Neoliberalism and the machinery of disposability

by Henry A. Giroux Under the regime of neoliberalism, especially in the United States, war has become an extension of politics as almost all aspects of society have been transformed into a combat zone. Americans now live in a society in which almost everyone is spied on, considered a potential terrorist, and subject to a mode of state and corporate lawlessness in which the arrogance of power knows no limits. The state of exception has become normalized. Moreover, as society becomes increasingly militarized and political concessions become relics of a long-abandoned welfare state hollowed out to serve the interest of … Continue reading Neoliberalism and the machinery of disposability

Taking notes 32: Beyond neoliberal miseducation

by Henry A. Giroux As universities turn toward corporate management models, they increasingly use and exploit cheap faculty labor while expanding the ranks of their managerial class. Modeled after a savage neoliberal value system in which wealth and power are redistributed upward, a market-oriented class of managers largely has taken over the governing structures of most institutions of higher education in the United States. As Debra Leigh Scott points out, “administrators now outnumber faculty on every campus across the country.”[1] There is more at stake here than metrics. Benjamin Ginsberg views this shift in governance as the rise of what he … Continue reading Taking notes 32: Beyond neoliberal miseducation

Radical democracy against cultures of violence

by Henry A. Giroux Education is the most powerful weapon which you can use to change the world. –– Nelson Mandela Guy Debord once argued that the spectacle suggests society’s desire for sleep.[1] He was enormously prescient, and his words and work are more important today than when they were first written. The spectacle has been energized and reworked under the forces of neoliberalism and now promotes a mix of infantilism, brutality, disposability and lawlessness. As the visibility of extreme violence is endlessly reproduced in various cultural apparatuses and screen cultures, it functions increasingly, alongside a range of other economic and political … Continue reading Radical democracy against cultures of violence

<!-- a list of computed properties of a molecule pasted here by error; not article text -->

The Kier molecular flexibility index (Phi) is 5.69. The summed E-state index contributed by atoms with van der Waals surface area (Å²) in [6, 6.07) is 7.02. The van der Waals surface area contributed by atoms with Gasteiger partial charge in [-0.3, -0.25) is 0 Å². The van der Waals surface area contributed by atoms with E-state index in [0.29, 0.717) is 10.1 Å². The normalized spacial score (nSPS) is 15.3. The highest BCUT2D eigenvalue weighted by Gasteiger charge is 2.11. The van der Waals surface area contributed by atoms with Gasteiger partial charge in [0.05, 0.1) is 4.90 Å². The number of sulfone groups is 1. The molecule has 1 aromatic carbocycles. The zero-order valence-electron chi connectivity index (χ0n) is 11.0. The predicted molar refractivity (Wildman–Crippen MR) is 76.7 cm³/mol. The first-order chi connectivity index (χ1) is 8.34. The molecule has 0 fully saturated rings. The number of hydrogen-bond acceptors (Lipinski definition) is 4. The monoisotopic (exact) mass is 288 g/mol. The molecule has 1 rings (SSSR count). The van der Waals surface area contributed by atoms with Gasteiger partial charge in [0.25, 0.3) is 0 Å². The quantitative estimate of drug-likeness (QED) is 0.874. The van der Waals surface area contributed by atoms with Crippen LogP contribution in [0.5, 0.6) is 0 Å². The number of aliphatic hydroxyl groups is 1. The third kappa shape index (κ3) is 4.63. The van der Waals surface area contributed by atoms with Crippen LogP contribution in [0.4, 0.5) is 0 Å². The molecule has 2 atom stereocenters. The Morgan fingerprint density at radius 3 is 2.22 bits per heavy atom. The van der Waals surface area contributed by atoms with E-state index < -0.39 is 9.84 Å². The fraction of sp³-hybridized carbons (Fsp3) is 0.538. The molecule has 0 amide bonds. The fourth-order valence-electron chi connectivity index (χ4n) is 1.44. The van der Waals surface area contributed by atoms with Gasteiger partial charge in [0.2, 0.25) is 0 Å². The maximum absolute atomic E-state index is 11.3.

Feudalism, capitalism and corporatism: How the corporation is changing the world

by Jeffrey Harrod Write about my vision of a “post-capitalist world,” I was requested. But I find this difficult. Difficult because I believe we are already in, or nearing, a post-capitalist world if by capitalism is meant the system described by Marx and his followers about 150 years ago.  In this essay I raise the possibility for future discussion and action that there is an ongoing attempt to create a system for the maintenance of privilege and the production of poverty which is so different from the past that a new name should be found for it. Because a key … Continue reading Feudalism, capitalism and corporatism: How the corporation is changing the world

Hope in the age of looming authoritarianism

by Henry A. Giroux I can understand pessimism, but I don’t believe in it. It’s not simply a matter of faith, but of historical evidence. Not overwhelming evidence, just enough to give hope, because for hope we don’t need certainty, only possibility. — Howard Zinn In the current historical moment, the line between fate and destiny is difficult to draw. Dominant power works relentlessly through its major cultural apparatuses to hide, mischaracterize, or lampoon resistance, dissent, and critically engaged social movements. This is done, in part, by sanitizing public memory and erasing critical knowledge and oppositional struggles from newspapers, radio, … Continue reading Hope in the age of looming authoritarianism